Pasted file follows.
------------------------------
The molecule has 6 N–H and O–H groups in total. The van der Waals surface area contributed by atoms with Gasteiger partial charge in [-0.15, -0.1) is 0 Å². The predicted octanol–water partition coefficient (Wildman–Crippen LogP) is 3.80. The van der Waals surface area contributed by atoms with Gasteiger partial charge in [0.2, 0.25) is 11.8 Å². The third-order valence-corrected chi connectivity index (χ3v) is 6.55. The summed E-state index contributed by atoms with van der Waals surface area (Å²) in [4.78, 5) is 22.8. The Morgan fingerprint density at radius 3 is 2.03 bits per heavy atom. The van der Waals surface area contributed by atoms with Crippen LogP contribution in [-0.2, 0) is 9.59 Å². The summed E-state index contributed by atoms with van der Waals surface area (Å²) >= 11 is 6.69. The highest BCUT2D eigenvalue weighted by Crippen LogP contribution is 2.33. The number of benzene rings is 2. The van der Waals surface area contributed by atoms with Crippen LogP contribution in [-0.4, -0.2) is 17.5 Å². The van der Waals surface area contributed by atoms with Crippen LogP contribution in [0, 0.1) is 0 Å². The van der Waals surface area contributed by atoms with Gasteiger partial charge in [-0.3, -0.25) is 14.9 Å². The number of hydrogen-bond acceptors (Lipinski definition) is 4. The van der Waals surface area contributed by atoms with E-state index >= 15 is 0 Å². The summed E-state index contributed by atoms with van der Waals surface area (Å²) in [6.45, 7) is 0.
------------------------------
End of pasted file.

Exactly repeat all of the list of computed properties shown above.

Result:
The molecule has 6 N–H and O–H groups in total. The van der Waals surface area contributed by atoms with Gasteiger partial charge in [-0.15, -0.1) is 0 Å². The predicted octanol–water partition coefficient (Wildman–Crippen LogP) is 3.80. The van der Waals surface area contributed by atoms with Gasteiger partial charge in [0.2, 0.25) is 11.8 Å². The third-order valence-corrected chi connectivity index (χ3v) is 6.55. The summed E-state index contributed by atoms with van der Waals surface area (Å²) in [4.78, 5) is 22.8. The Morgan fingerprint density at radius 3 is 2.03 bits per heavy atom. The van der Waals surface area contributed by atoms with Crippen LogP contribution in [-0.2, 0) is 9.59 Å². The summed E-state index contributed by atoms with van der Waals surface area (Å²) >= 11 is 6.69. The highest BCUT2D eigenvalue weighted by Crippen LogP contribution is 2.33. The number of benzene rings is 2. The van der Waals surface area contributed by atoms with Crippen LogP contribution in [-0.4, -0.2) is 17.5 Å². The van der Waals surface area contributed by atoms with Crippen LogP contribution in [0, 0.1) is 0 Å². The van der Waals surface area contributed by atoms with Gasteiger partial charge in [-0.3, -0.25) is 14.9 Å². The number of hydrogen-bond acceptors (Lipinski definition) is 4. The van der Waals surface area contributed by atoms with E-state index >= 15 is 0 Å². The summed E-state index contributed by atoms with van der Waals surface area (Å²) in [6.45, 7) is 0.